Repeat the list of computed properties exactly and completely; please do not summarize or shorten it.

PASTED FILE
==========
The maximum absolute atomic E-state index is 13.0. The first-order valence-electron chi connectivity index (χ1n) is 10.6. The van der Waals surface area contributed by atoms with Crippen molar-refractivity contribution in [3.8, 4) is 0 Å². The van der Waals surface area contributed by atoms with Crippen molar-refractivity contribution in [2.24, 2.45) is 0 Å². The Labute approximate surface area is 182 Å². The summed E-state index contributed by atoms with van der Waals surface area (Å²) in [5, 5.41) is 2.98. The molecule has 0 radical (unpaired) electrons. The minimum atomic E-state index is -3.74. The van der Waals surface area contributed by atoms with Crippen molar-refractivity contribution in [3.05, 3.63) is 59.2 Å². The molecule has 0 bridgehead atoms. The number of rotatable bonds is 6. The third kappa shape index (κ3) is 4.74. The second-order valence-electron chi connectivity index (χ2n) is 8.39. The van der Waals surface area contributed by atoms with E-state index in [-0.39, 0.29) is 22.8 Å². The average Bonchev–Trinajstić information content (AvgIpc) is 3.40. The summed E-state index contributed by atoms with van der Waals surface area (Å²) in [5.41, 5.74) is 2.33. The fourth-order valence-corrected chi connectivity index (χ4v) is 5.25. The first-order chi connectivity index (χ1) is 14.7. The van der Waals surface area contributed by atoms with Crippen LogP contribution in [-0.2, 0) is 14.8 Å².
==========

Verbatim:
The maximum absolute atomic E-state index is 13.0. The first-order valence-electron chi connectivity index (χ1n) is 10.6. The van der Waals surface area contributed by atoms with Crippen molar-refractivity contribution in [3.8, 4) is 0 Å². The van der Waals surface area contributed by atoms with Crippen molar-refractivity contribution in [2.24, 2.45) is 0 Å². The Labute approximate surface area is 182 Å². The summed E-state index contributed by atoms with van der Waals surface area (Å²) in [5, 5.41) is 2.98. The molecule has 0 radical (unpaired) electrons. The minimum atomic E-state index is -3.74. The van der Waals surface area contributed by atoms with Crippen molar-refractivity contribution in [3.05, 3.63) is 59.2 Å². The molecule has 0 bridgehead atoms. The number of rotatable bonds is 6. The third kappa shape index (κ3) is 4.74. The second-order valence-electron chi connectivity index (χ2n) is 8.39. The van der Waals surface area contributed by atoms with E-state index in [-0.39, 0.29) is 22.8 Å². The average Bonchev–Trinajstić information content (AvgIpc) is 3.40. The summed E-state index contributed by atoms with van der Waals surface area (Å²) in [5.41, 5.74) is 2.33. The fourth-order valence-corrected chi connectivity index (χ4v) is 5.25. The first-order chi connectivity index (χ1) is 14.7. The van der Waals surface area contributed by atoms with Crippen LogP contribution in [-0.2, 0) is 14.8 Å².